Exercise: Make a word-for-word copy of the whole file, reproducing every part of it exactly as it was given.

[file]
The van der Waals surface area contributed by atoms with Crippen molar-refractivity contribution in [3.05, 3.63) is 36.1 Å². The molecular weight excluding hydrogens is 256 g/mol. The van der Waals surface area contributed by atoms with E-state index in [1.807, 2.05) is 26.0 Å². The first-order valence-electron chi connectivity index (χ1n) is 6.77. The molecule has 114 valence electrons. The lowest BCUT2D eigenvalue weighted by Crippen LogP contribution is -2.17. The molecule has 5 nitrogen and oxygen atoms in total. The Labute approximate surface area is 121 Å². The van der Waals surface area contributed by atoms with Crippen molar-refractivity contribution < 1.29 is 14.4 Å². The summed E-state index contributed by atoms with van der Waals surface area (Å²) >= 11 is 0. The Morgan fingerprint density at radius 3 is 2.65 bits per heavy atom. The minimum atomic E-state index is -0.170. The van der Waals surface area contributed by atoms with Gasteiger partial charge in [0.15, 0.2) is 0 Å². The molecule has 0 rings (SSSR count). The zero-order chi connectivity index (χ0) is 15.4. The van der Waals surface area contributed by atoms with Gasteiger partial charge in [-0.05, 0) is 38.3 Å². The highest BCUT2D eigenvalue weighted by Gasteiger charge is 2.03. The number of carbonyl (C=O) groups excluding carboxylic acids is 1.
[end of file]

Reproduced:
The van der Waals surface area contributed by atoms with Crippen molar-refractivity contribution in [3.05, 3.63) is 36.1 Å². The molecular weight excluding hydrogens is 256 g/mol. The van der Waals surface area contributed by atoms with E-state index in [1.807, 2.05) is 26.0 Å². The first-order valence-electron chi connectivity index (χ1n) is 6.77. The molecule has 114 valence electrons. The lowest BCUT2D eigenvalue weighted by Crippen LogP contribution is -2.17. The molecule has 5 nitrogen and oxygen atoms in total. The Labute approximate surface area is 121 Å². The van der Waals surface area contributed by atoms with Crippen molar-refractivity contribution < 1.29 is 14.4 Å². The summed E-state index contributed by atoms with van der Waals surface area (Å²) >= 11 is 0. The Morgan fingerprint density at radius 3 is 2.65 bits per heavy atom. The minimum atomic E-state index is -0.170. The van der Waals surface area contributed by atoms with Gasteiger partial charge in [0.15, 0.2) is 0 Å². The molecule has 0 rings (SSSR count). The zero-order chi connectivity index (χ0) is 15.4. The van der Waals surface area contributed by atoms with Gasteiger partial charge in [-0.05, 0) is 38.3 Å². The highest BCUT2D eigenvalue weighted by Gasteiger charge is 2.03. The number of carbonyl (C=O) groups excluding carboxylic acids is 1.